The following is an article published in Issue 2, 2023 of Carbon Capture Magazine.
CCS and the VCM: Voluntary Carbon Markets Accelerating Climate Action
By David LaGreca, Voluntary Carbon Markets Services Director
While the Inflation Reduction Act (IRA) has paved the way for a dramatic increase in investment in carbon capture and sequestration (CCS) solutions for heavy-emitting industries, the funding from these incentives frequently falls below the total cost to deploy these systems. At the same time, the entire raison d’être for the voluntary carbon markets (VCM) is to make CCS projects financially viable. The marriage of financial incentives from public sector financing and the VCM is an important, if not imperative union in getting many CCS installations off the ground and fully realizing the potential of these technologies in the near term. Often, companies are so focused on the regulated markets and tax incentives, that these funding streams are overlooked and underutilized in the financial stack to get to the final investment decision (FID).
According to the U.S. Department of Energy (DOE), capture costs for industrial-scale CCS projects range from $140/metric ton for ethanol, gas processing, and hydrogen steam methane reforming (SMR), up to $1,700/metric ton for coal power plants.1 Section 45Q of the IRA provides for a maximum of $85/metric ton, leaving an obvious hole in the justification for investors and companies in nearly every sector endeavoring to reduce their emissions through carbon management. Though much less certain in terms of willingness to pay for a metric ton of carbon sequestration, the international marketplace is currently starved of industrially sourced, readily quantifiable carbon credits to be used for environmental, social, and governance (ESG) reporting and carbon footprint reductions. The Carbon Neutral Buyers Alliance, Mitsui, and others have incorporated CO2 credits generated from CCS into claims of “carbon neutral liquified natural gas (LNG)”. Similarly, UK-based energy utility, Drax, inked a memorandum of understanding (MOU) with Respira for the sale of upwards of two million of their bioenergy carbon capture and storage (BECCS) credits to be issued this decade. While under scrutiny, this is a clear signal that there is a demand for such credits generated from CCS, be it biogenic or fossil in origin.
A McKinsey & Company analysis from 2022 states that carbon capture, utilization and storage (CCUS) uptake needs to grow 120 times over by 2050 for countries to achieve their net-zero commitments.2 Whereas their analysis somewhat downplays the relevance of voluntary markets in driving financing to these new projects outside of more niche, carbon dioxide removal (CDR) categories such as BECCS and direct air capture (DAC), they are presently attracting bids for credits (ex-ante in many cases) in the range of $300/metric ton and $1,200/metric ton, respectively. These prices are leading to a rapid entry into this space by registries, project developers and investors alike. Though likely not a mainstay for funding throughout the lifespan of these projects, agreements for the offtake of voluntary carbon credits may be a key factor in going from design to implementation in many cases.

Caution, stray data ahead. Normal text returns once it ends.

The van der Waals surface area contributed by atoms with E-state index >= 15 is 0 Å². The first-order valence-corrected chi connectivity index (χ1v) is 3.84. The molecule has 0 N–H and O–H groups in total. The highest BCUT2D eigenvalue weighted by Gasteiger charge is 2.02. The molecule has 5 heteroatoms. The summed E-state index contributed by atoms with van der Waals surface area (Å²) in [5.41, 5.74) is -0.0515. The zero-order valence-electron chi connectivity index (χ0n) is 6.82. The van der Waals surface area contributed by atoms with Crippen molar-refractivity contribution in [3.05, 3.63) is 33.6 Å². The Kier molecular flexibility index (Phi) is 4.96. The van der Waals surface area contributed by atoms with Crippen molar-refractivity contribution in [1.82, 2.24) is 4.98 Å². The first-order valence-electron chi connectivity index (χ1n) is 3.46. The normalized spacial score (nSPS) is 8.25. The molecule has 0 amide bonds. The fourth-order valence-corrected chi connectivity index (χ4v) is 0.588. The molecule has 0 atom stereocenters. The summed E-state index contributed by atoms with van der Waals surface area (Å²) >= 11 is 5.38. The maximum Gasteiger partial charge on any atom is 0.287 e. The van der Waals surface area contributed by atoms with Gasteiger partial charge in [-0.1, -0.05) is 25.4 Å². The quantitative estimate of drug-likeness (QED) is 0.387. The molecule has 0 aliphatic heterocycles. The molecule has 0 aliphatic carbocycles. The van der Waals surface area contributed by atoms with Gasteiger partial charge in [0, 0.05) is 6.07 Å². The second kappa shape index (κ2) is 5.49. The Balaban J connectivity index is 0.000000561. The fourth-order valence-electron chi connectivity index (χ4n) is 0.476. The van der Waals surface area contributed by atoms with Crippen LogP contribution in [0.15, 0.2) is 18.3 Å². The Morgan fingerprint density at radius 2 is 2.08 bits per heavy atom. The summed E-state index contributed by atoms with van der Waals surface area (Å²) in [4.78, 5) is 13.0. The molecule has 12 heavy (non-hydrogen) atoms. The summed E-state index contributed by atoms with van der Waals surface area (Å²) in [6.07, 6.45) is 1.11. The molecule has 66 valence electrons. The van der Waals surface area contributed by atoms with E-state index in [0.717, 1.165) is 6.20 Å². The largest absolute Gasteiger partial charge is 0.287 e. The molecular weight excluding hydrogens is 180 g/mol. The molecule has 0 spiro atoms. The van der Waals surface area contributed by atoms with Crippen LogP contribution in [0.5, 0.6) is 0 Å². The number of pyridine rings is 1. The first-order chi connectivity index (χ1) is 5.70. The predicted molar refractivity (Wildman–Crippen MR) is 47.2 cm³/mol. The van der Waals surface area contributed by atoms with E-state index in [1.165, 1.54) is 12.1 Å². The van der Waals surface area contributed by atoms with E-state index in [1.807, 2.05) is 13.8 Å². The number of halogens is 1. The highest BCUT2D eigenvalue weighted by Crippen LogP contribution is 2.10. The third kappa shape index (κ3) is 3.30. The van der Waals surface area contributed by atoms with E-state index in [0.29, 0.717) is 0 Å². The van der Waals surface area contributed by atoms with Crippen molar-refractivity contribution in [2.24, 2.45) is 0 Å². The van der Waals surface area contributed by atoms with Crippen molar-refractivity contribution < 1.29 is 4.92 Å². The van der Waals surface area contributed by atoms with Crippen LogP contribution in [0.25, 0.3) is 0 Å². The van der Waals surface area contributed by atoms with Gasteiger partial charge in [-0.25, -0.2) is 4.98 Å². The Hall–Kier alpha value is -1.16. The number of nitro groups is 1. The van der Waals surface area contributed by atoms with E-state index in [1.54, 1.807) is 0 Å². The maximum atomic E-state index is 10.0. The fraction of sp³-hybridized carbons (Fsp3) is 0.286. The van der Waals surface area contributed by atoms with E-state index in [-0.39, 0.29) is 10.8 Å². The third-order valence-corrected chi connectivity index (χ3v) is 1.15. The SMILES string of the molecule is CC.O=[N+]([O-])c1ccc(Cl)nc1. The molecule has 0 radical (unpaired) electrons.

Unlike commodity markets (i.e., crude oil or corn) and regulated credit markets (i.e., Low-Carbon Fuel Standard or EU’s Emissions Trading Scheme), VCMs have wide-ranging prices for credits emanating from similar project types. As many transactions are inherently bilateral, taking place over the counter between a developer and an end-user (think Microsoft offsetting their historical emissions), projects are frequently valued on their nuances as much as their atmospheric benefit. In the case of CCS activities, the most apparent distinction is between carbon avoidance (point source capture) and carbon removal (CCS from biogenic feedstock). Though capturing CO2 from any operation is, in essence, preventing emissions from entering the atmosphere, capturing emissions from combusted organic material has, due to photosynthesis, the indirect impact of reducing net carbon in the atmosphere. This biogenic differentiator propels these projects into a higher echelon of pricing in the current market as they are being treated as “carbon removals.” Other project characteristics come into play as well in the VCM, such as general sentiments towards fossil fuels and whether credits purchased from projects are effectively subsidizing their continued profitability.